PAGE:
Now some social workers want to break the taboo by turning a negative subject into something positive. "Talking about death can actually do us some good; it will make us understand life more," says Lou Wing-yee, a social worker at the Samaritan Befrienders Hong Kong.
"Death is unpredictable and no one knows when exactly he or she is going to die so we want to let teenagers talk about the subject openly when they have a chance."
Lou's organisation held a series of workshops called "Hovering Over the Edge of Death" last summer. The workshops included activities that resembled real-life scenarios. Participants even got to plan their own funeral so they could discuss death from a personal point of view.
Joseph Ho Hei-chi, 16, was one of the participants. "The topic is appealing to me. I don't pay much attention to the issue of death or the value of life. I thought the workshop would be a new experience for me," says Joseph, who studies at Wah Yan College.
He attended three sessions of the workshop with different activities. In one session, he was asked to organise his own funeral.
"It was pretty hard to imagine my death because I thought it was still a long way ahead," he says.
"But I tried to take a serious and solemn approach and organised my funeral as if it was real. And I tried to feel for my family and friends."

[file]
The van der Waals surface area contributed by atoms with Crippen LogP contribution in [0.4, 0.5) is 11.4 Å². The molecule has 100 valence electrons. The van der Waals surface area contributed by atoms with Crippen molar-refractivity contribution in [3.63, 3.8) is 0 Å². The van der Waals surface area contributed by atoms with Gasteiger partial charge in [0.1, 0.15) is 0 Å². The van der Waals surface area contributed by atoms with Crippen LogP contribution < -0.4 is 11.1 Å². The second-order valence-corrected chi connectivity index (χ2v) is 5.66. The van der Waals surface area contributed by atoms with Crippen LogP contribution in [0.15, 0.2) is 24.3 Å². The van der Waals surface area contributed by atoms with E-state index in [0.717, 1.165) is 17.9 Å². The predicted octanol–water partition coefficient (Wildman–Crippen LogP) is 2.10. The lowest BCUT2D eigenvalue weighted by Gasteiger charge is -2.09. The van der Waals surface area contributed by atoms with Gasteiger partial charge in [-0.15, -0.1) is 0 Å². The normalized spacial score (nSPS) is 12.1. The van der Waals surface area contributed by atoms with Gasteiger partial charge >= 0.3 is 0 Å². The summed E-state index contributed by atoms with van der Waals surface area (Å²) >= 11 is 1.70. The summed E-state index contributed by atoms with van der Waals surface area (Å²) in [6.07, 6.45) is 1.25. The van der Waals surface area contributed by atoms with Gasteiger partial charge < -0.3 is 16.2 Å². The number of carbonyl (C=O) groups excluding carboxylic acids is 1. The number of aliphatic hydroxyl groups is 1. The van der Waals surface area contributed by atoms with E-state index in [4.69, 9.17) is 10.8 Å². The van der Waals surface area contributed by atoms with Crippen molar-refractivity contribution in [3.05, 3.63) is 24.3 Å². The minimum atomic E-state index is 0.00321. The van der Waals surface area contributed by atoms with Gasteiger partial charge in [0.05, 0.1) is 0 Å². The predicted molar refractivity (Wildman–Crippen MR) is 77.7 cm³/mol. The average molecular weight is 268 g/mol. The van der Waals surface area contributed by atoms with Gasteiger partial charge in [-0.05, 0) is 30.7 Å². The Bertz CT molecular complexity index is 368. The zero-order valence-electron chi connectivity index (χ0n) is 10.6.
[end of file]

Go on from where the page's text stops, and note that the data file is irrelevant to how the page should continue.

He chose to have a Catholic funeral in a garden. "I would like the atmosphere to be light-hearted. I don't want any tears," he says.
To make the experience as real as possible, participants were given a chance to lie inside a fake coffin made of plastic foam.
"I was listening to my last words being read out while I was lying there with my eyes closed. I had never imagined a funeral could be so comforting," the teen says.
Joseph shares his thoughts about death with other participants.
Joseph also joined other participants on a tour of the Diamond Hill Funeral Parlour. Joseph had never been to a funeral parlour before.
"I learned how much a basic funeral costs and what rituals are carried out in the funeral hall," he recalls. "Then I saw all the coffins displayed in a room. I was so surprised by the variety of styles and textures. It's a tough decision and I guess I'll spend a great deal of time if I have to choose mine."
The third session, called the "HIV/Aids X-perience" at Crossroads Village, was arranged so participants could learn about the life of a person with the deadly disease. Another session called "Blind X-perience" allowed them to experience what it feels to be blind by being left in pitch darkness and led around by a blind person.
"Walking in the shoes of Aids patients and blind people made me reflect on life more," Joseph says. "People who live with the constant fear of death learn to cherish every single moment they can spend with their beloved ones.
"I was inspired to think of my relationship with my own family and friends. I'm going to devote more time to them.
"I'm also going to make good use of my time from now on. We shouldn't take our good health for granted. Every second of our life actually matters.
"The workshop has given me new insights into life and death."